tryGetLock() - attempt to acquire a lock on the threadLock object and return even if unsuccessful. This is a non-blocking form of getLock that is guaranteed to return "immediately". If a condition is supplied, the call waits until the lock is required and the condition is evaluated once within the lock. Whatever the result of the evaluation, the call returns with the lock held.
This is slighty odd and a little inconsistent. We are overloading two things.


tryGetLock(threadlock, condition, safe=F)


the threadLock object for which the lock is sought.
if this argument is supplied, the condition is evaluated within the lock (when acquired) and while the condition evaluates to F the lock is released and the thread waits to be notified by other threads of a change in the variables associated with this expression. When the condition evaluates to T, the call returns and the lock is held.

The purpose of this is to test the values of variables which are shared across threads. The test must be protected to ensure no thread modifies the variables during the evaluation of the expression and also that the variables have consistent values.

This is different from Pthreads in which the thread must explicitly call pthread_mutex_lock() and pthread_mutex_unlock() and have a call to pthread_cond_wait() inside the lock. So code here is asymmetric.

if T, the evaluation manager is queried to determine if the calling thread already holds the lock. If so, the function returns. This is for novice users or in the case of extreme bugs. If the calling thread already holds the lock, it is highly probable that the collection of threads has been misdesigned. This argument merely prevents deadlock.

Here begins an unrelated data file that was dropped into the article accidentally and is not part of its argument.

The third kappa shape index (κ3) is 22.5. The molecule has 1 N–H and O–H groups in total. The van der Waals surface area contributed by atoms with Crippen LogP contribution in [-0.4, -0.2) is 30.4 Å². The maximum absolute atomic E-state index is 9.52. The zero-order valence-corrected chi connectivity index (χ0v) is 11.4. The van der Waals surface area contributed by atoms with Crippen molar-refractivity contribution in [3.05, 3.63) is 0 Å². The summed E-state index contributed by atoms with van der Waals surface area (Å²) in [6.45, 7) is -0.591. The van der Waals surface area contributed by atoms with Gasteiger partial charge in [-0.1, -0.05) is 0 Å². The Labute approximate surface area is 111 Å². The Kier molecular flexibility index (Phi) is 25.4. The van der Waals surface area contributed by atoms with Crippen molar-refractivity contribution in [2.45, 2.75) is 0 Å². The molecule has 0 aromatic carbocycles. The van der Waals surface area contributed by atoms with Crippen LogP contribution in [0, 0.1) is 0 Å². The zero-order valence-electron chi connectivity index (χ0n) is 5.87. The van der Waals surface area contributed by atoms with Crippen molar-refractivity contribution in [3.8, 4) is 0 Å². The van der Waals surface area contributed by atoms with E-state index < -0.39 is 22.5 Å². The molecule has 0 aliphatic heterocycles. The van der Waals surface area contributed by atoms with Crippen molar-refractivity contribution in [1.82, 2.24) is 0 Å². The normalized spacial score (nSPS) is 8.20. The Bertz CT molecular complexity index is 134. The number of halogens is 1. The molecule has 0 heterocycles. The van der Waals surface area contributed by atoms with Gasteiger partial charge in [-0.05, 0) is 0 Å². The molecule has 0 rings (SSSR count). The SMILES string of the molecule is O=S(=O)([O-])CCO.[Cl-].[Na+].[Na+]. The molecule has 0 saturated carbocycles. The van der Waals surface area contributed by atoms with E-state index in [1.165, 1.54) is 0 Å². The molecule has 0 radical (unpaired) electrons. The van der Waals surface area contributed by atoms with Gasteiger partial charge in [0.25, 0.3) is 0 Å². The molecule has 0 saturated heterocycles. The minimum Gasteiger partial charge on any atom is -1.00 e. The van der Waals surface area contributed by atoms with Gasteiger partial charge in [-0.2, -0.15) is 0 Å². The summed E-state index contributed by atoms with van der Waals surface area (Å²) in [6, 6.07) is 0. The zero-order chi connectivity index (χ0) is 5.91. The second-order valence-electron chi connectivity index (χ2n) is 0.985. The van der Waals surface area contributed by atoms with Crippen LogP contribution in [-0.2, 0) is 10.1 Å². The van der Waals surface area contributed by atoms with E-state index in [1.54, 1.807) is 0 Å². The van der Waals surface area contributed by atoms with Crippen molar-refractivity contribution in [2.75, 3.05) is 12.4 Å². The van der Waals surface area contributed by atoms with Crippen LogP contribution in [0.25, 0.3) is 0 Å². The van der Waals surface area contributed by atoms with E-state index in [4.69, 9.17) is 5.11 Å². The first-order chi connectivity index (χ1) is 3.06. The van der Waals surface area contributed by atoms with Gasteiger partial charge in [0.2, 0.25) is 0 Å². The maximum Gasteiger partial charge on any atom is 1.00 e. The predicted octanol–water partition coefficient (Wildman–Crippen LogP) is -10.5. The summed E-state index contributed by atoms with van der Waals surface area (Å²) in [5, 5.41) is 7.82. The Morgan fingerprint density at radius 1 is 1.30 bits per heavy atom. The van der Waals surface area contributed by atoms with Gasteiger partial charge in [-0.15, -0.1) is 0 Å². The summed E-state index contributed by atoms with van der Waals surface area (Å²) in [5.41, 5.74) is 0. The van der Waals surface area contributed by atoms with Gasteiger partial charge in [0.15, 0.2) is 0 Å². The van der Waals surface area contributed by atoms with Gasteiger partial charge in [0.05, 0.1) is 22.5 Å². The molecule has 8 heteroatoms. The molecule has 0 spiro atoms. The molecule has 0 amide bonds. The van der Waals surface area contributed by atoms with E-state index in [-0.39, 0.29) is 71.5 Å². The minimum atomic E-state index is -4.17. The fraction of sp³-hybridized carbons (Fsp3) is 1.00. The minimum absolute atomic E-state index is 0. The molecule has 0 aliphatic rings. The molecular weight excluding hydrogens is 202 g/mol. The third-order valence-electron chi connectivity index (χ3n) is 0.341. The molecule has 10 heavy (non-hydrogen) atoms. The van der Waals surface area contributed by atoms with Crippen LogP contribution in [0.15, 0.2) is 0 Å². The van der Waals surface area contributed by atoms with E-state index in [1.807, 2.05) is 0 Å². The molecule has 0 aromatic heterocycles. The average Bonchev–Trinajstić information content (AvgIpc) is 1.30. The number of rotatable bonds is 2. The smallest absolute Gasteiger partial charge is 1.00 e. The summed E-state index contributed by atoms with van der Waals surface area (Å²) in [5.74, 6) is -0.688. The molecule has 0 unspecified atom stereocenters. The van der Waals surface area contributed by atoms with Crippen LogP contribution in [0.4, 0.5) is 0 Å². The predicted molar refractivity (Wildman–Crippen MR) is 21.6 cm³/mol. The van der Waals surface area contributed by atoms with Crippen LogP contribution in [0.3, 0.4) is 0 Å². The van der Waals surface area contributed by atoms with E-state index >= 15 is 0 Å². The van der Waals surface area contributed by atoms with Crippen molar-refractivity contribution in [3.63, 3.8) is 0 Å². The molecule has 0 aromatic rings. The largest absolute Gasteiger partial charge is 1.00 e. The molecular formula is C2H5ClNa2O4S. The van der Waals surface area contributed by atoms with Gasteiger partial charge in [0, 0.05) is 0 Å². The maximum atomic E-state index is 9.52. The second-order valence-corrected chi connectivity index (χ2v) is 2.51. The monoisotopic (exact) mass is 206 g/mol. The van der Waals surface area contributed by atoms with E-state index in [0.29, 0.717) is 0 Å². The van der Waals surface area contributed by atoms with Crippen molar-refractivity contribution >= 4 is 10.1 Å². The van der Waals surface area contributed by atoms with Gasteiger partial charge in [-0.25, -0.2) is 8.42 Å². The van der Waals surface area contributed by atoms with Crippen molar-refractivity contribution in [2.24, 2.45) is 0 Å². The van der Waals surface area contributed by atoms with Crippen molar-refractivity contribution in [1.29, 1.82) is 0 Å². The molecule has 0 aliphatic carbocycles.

Side Effect:

This thread attempts to acquire the lock associated with threadlock. If the lock is held by another thread, F is returned. Otherwise, if the lock is acquired or safe = T and this thread already holds the lock T is returned. This is a non-blocking test to acquire the lock. It might be used in the same circumstances in which non-blocking I/O is used in non-threaded applications. However, since we can have multiple threads, it is often more appropriate to have one thread call getLock() and a second thread perform other actions that would have been performed in a single thread if the lock couldn't be acquired immediately. This is often used in optimizing performance where it can be beneficial to recreate data if another thread currently has exclusive access to it. For instance, imagine we have a cache of file/URL contents or images as in a browser. Suppose one thread is performing some modifications to an object that is needed by another thread. If the operation is lengthy relative to the time it takes to obtain a new version of the object (e.g. across the net) then the second thread may attempt to acquire the lock in a non-blocking manner and fail. In this case, it can retrieve the object directly and keep a local copy. Of course, if the second thread requires the modified version of the object that results from the first threads operation, this is not useful. Indeed, more frequently than not, situations in which a non-blocking lock is used can be simplified using a different organizational approach.

The tryGetLock() function can be used to spin in cases where spinning (and polling) is more efficient than being notified of a release of the lock!

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Last modified: Wed Feb 5 16:01:11 1997